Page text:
Sikhs opened their temple doors to Oroville Dam evacuees — and strangers came pouring in

Each morning before the break of dawn, Nirmal Singh makes his way to a small stage at the Shri Guru Ravidass Temple adorned with roses and silk. There, the priest sits and reads prayers from a centuries-old Indian text to open the day.

It's usually a quiet affair, with words spoken in Punjabi to an empty hall the size of a large backyard — a solemn start at the small Sikh temple that sees few people outside of weekend services.

But this week, Singh had company. Bodies shuffled under blankets in front of him. On Tuesday a Mexican couple and their kids woke up to his right, revealing the head scarves they wore in respect of Sikh traditions. In a nearby room, an African American man was also was getting up to the sounds of prayer. 

As tens of thousands fled low-lying regions on the Feather River this week amid warnings of flooding from the rapidly filling Lake Oroville, Sikh temples across in the Sacramento area opened their doors to evacuees.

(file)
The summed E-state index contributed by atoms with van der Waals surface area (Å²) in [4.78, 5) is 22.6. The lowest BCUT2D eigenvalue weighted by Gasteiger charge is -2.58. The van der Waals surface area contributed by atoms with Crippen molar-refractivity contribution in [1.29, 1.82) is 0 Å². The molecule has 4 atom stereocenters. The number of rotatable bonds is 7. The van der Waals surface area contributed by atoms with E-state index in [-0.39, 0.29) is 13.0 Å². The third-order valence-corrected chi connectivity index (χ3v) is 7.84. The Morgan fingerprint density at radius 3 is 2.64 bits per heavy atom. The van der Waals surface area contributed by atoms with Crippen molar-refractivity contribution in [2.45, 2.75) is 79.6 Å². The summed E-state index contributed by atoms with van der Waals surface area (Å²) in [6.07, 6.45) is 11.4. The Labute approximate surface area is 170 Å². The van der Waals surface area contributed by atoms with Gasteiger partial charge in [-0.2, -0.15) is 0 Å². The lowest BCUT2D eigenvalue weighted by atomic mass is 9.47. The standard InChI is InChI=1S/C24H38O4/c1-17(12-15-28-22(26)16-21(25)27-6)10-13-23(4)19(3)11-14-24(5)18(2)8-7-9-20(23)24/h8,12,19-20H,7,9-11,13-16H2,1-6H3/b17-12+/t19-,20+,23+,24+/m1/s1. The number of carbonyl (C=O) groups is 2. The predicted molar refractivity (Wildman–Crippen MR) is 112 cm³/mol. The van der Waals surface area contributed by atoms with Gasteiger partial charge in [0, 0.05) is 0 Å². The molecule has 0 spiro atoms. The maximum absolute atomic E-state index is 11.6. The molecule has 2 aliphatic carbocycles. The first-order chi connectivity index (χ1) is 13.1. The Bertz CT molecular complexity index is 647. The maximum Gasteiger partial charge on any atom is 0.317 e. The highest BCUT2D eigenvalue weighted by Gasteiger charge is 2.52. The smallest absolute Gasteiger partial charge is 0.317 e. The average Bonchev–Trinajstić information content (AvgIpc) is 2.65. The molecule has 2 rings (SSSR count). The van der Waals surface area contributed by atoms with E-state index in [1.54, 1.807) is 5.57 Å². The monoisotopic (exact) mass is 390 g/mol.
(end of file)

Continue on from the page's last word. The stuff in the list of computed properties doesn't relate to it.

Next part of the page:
"This is their home," said Singh of this week’s visitors. “Our faith teaches us to help everyone. The poor, the hungry, it doesn't matter who you are.”

The danger of flooding has brought together hundreds of evacuees with a population that, although common in this part of the state, remains a mystery to many here and has sometimes borne the brunt of bigotry.

Sikhs in Sacramento, home to 10 temples and about 11,000 Sikh families, began putting out calls for supplies and volunteers on Sunday evening after 180,000 people living in communities downstream of Lake Oroville were given short notice for mandatory evacuations. 

The crowds didn’t start arriving at Shri Guru Ravidass until the mayor of Sacramento posted a list late that night of temples that were set up as shelters. It was retweeted 2,500 times. 

It was around then that Juan Cervantes was driving from Olivehurst, an evacuated area across the river from Yuba City. He spotted the tweet and came with his wife, two brothers, their wives and seven kids among them.

They arrived Sunday at the 24-year-old Shri Guru Ravidass Temple, a yellow stucco building with green trim on the eaves located north of Sacramento in Rio Linda. In this rural area, it's not uncommon to see horses grazing in front of barnyards. 

Cervantes had encountered Sikhs before; Yuba City is home to one of the most concentrated communities in the country and hosts more than 100,000 at its annual Sikh parade. But he had never stepped foot in a temple.

It’s been a learning process.